Following months of speculation about where Chadbourne & Parke would move its New York office once its current lease expires, the firm announced Thursday that it has agreed to take over a portion of the space previously occupied by Dewey & LeBoeuf at 1301 Avenue of the Americas in midtown Manhattan.

Chadbourne signed a 20-year lease and will move into the new space “once the demolition, redesign, and build-out of its new offices are finished,” according to a press release. The move will be a short one given that the firm’s New York office is currently located around the corner at 30 Rockefeller Plaza. As The Am Law Daily previously reported, Chadbourne’s current lease is set to expire in 2014, and accounting firm Deloitte is already set to take over the floors the firm currently inhabits.

In its new building, Chadbourne will initially take up more than 200,000 square feet on six floors, as well as concourse and subconcourse space, with options to renew or expand built into the lease. That still leaves a number of vacant floors in the building, which is owned by Paramount Group Inc. Dewey occupied roughly 500,000 square feet spread across more than a dozen floors in the 45-story building, according to our past reports, with a lease due to expire in 2020. Ted Koltis, senior vice president of leasing for Paramount, declined to comment Thursday.

In June, Dewey urged the bankruptcy judge overseeing its case to allow it to reject leases covering 14 domestic and nine international offices, including the firm’s lease on the Avenue of the Americas space. That request was granted July 26. Dewey’s chief restructuring officer, Joff Mitchell, had no comment Thursday on what Chadbourne’s move means for the Dewey estate. (At the time of Dewey’s May 28 bankruptcy filing, Paramount was listed as one of the firm’s largest unsecured creditors, owed $3.8 million for property taxes and May rent.)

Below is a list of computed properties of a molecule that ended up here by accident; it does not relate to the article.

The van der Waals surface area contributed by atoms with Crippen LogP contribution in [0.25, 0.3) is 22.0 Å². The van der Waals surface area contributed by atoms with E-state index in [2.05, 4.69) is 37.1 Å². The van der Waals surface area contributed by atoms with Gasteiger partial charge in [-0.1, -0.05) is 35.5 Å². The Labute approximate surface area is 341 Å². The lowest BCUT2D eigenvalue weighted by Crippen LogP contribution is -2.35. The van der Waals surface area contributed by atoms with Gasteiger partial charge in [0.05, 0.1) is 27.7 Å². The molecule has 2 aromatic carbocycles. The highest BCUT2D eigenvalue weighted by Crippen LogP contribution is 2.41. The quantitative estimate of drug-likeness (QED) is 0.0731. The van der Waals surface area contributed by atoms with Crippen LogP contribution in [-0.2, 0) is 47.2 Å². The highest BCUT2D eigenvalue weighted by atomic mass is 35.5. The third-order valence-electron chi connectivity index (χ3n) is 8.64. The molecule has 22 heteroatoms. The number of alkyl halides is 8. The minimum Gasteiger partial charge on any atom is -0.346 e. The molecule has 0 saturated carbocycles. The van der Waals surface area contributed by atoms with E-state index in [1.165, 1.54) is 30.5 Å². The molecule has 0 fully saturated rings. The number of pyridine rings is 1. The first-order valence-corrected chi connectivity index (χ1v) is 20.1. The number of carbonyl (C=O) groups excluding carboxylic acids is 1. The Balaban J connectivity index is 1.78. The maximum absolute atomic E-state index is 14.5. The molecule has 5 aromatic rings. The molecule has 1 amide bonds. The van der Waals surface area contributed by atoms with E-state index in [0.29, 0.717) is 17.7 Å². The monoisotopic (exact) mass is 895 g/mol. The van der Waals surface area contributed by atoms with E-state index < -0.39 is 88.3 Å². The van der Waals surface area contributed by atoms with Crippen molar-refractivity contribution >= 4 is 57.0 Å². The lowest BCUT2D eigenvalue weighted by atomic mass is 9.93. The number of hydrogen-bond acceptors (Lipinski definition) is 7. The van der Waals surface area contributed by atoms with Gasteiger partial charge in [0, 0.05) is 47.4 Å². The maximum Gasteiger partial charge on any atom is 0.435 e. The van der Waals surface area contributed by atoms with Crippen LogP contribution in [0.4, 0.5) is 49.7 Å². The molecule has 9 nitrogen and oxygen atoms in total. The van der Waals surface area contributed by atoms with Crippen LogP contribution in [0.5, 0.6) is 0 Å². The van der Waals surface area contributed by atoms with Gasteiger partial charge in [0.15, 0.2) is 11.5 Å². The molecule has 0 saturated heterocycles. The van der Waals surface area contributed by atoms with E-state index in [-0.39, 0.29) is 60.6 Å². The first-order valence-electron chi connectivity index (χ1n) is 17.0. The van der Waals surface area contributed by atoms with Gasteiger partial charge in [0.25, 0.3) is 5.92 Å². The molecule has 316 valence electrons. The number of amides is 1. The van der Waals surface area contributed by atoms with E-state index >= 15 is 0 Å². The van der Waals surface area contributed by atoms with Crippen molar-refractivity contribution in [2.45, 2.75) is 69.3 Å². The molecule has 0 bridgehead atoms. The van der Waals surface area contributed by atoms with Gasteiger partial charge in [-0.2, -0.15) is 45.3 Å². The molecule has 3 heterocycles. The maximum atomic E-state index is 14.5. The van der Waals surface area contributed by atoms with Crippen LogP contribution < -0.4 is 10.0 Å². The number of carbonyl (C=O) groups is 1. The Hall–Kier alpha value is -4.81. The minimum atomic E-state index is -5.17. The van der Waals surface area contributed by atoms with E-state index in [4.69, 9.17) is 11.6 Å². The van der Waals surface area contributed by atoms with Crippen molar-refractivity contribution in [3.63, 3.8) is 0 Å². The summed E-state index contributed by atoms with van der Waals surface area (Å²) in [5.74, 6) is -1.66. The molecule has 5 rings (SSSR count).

No one from Chadbourne was immediately available for comment Thursday. Real estate partner Richard Sonkin led an internal team on the search and negotiation of the new lease, with real estate firm Newmark Grubb Knight Frank also advising. In a statement, Chadbourne managing partner Andrew Giaccia said the firm plans to “create a state-of-the-art workspace for our clients, our lawyers, and our staff.”

Earlier this year, rumors spread that the firm was close to signing on at the unfinished tower at One World Trade Center, and later at 11 Times Square and 250 West 55th Street. The New York Observer first reported July 20 that Chadbourne was headed to the former Dewey space.

Chadbourne’s New York headquarters is currently the largest of the firm’s 12 offices, housing roughly half of its 400 lawyers. Over the past two years, Chadbourne has expanded into São Paulo and Istanbul. During that time, a handful of firms have raided Chadbourne for their own office openings, including Dechert, which poached Chadbourne’s entire 11-attorney team in April to open in Almaty, Kazakhstan, and Herbert Smith, which grabbed six tobacco litigation partners in New York and London to reestablish a presence in the United States.

Elsewhere in Manhattan, Sedgwick is moving October 15 to Two World Financial Center, where it will occupy the 28th floor on a 12-year lease. Sedgwick has been in New York for 27 years and is currently located at 125 Broad Street.

Earlier this summer, The Am Law Daily took a look at a number of other lease signings and office openings, including Wilmer Cutler Pickering Hale and Dorr‘s move to brand-new space at 7 World Trade Center.